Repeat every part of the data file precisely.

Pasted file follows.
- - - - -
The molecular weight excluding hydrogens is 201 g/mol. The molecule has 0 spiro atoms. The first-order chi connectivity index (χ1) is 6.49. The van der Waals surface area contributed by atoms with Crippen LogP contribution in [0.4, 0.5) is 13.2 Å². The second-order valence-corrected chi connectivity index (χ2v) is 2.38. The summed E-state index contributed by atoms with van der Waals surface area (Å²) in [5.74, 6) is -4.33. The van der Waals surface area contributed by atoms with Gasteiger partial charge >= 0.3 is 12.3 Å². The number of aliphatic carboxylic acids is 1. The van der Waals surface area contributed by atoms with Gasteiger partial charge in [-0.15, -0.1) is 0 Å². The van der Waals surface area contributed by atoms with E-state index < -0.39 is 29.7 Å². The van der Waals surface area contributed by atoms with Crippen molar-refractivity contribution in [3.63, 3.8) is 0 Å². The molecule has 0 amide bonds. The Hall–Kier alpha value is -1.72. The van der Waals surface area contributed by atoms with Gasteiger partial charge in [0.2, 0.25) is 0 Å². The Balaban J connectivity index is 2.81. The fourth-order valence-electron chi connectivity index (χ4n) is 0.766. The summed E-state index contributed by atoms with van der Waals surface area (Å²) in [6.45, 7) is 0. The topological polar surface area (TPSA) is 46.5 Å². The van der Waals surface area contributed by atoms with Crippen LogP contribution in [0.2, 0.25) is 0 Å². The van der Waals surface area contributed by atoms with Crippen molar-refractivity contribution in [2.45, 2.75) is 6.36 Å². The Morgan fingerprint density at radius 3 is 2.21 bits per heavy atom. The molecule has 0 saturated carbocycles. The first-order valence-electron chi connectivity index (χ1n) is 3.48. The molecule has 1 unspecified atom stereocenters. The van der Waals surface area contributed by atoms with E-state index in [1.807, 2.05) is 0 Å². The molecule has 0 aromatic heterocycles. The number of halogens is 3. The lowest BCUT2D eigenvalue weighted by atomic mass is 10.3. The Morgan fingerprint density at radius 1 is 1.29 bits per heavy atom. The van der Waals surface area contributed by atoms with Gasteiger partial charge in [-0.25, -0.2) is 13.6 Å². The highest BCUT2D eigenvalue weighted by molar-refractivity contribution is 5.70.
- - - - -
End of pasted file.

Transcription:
The molecular weight excluding hydrogens is 201 g/mol. The molecule has 0 spiro atoms. The first-order chi connectivity index (χ1) is 6.49. The van der Waals surface area contributed by atoms with Crippen LogP contribution in [0.4, 0.5) is 13.2 Å². The second-order valence-corrected chi connectivity index (χ2v) is 2.38. The summed E-state index contributed by atoms with van der Waals surface area (Å²) in [5.74, 6) is -4.33. The van der Waals surface area contributed by atoms with Gasteiger partial charge >= 0.3 is 12.3 Å². The number of aliphatic carboxylic acids is 1. The van der Waals surface area contributed by atoms with Gasteiger partial charge in [-0.15, -0.1) is 0 Å². The van der Waals surface area contributed by atoms with E-state index < -0.39 is 29.7 Å². The van der Waals surface area contributed by atoms with Crippen molar-refractivity contribution in [3.63, 3.8) is 0 Å². The molecule has 0 amide bonds. The Hall–Kier alpha value is -1.72. The van der Waals surface area contributed by atoms with Gasteiger partial charge in [0.2, 0.25) is 0 Å². The Balaban J connectivity index is 2.81. The fourth-order valence-electron chi connectivity index (χ4n) is 0.766. The summed E-state index contributed by atoms with van der Waals surface area (Å²) in [6.45, 7) is 0. The topological polar surface area (TPSA) is 46.5 Å². The van der Waals surface area contributed by atoms with Crippen LogP contribution in [0.2, 0.25) is 0 Å². The van der Waals surface area contributed by atoms with Crippen molar-refractivity contribution in [2.45, 2.75) is 6.36 Å². The Morgan fingerprint density at radius 3 is 2.21 bits per heavy atom. The molecule has 0 saturated carbocycles. The first-order valence-electron chi connectivity index (χ1n) is 3.48. The molecule has 1 unspecified atom stereocenters. The van der Waals surface area contributed by atoms with E-state index in [1.807, 2.05) is 0 Å². The molecule has 0 aromatic heterocycles. The number of halogens is 3. The lowest BCUT2D eigenvalue weighted by atomic mass is 10.3. The Morgan fingerprint density at radius 1 is 1.29 bits per heavy atom. The van der Waals surface area contributed by atoms with Gasteiger partial charge in [-0.25, -0.2) is 13.6 Å². The highest BCUT2D eigenvalue weighted by molar-refractivity contribution is 5.70.